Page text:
Translating raw data into insight

Niko Escanilla was drawn from his background in mathematics to graduate study in artificial intelligence and machine learning because he was looking for a discipline that could be applied in real world and clinical settings. As a graduate student in Computer Sciences, Escanilla had the chance to put those techniques to work as a research assistant on a UW2020-funded project, assessing variables that can predict the risk of breast cancer.

Archiving today’s culture for tomorrow’s researchers, through podcasts

When Samuel Hansen started producing podcasts about mathematics and science, it was possible for a small, independent podcast like Hansen’s to rank in the country’s top 60 most popular shows. Now, the top charts are dominated by network-produced podcasts, a change that has taken place in the last 10 years alone – but not the last the world of podcasting will see.

To preserve podcasts as they are now, and archive the changes within them, a project at UW–Madison is dedicated to making today’s podcasts available well into the future.

Taking a hands-on approach to catalyst research

To Keishla Rivera-Dones, chemical engineering is about more than dealing with chemical reactions; it’s about understanding the building blocks of everything.

A PhD student at UW–Madison in the Dumesic and Huber Research Groups, Rivera-Dones works with supported metal catalysts and applies them to promote and improve the efficiency of chemical reactions.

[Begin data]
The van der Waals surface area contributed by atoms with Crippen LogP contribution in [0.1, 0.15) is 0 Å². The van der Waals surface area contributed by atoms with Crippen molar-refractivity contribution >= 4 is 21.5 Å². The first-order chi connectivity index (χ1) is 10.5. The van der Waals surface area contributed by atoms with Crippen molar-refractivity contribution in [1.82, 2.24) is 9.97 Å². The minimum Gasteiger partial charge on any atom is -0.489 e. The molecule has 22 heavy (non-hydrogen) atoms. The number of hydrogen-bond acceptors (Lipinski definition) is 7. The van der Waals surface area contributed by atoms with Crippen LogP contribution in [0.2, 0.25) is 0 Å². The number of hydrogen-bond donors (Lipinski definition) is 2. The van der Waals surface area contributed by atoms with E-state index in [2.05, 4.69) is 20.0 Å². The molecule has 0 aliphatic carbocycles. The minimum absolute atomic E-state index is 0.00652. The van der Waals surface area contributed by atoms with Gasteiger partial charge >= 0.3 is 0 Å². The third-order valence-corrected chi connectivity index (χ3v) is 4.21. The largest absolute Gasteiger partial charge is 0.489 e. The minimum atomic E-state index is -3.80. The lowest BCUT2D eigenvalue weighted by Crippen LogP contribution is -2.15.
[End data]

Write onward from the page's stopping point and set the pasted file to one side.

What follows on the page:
Applying machine learning models to improve dairy farm management

As new technologies have opened doors for dairy farms to harness more data from their herds than ever before, farmers around the state have embraced these innovations.

That leaves farmers with vast amounts of data – on cows, herds, farms, the market, crops, and soils – but, as of yet, no way to integrate the entirety of that data into farm management.

Exploring an antiviral factor that helps, rather than hinders, influenza

Mitch Ledwith is motivated every day by the excitement that comes with new, and sometimes unexpected, discoveries.

As a PhD student in Cellular and Molecular Biology and a research assistant in the Mehle lab, Ledwith has been a firsthand witness to just one of those exciting discoveries on the University of Wisconsin–Madison campus, through a project funded by a UW2020 grant.

Luke Loken

Luke Loken is a hydrologic research technician for the USGS Wisconsin Water Science Center and concurrently pursuing a PhD in Freshwater and Marine Sciences in Emily Stanley’s lab at the Center for Limnology. He and his colleagues at the University of Wisconsin developed a new tool to better understand aquatic ecosystems.

Eun Ha Namkung

Eun Ha Namkung is a PhD candidate in the School of Social Work and graduate assistant at the Waisman Center. Her research interests center around the dynamics and consequences of family caregiving over the life course. Most of her recent work examines families of an adult child with intellectual and developmental disabilities or serious mental illnesses.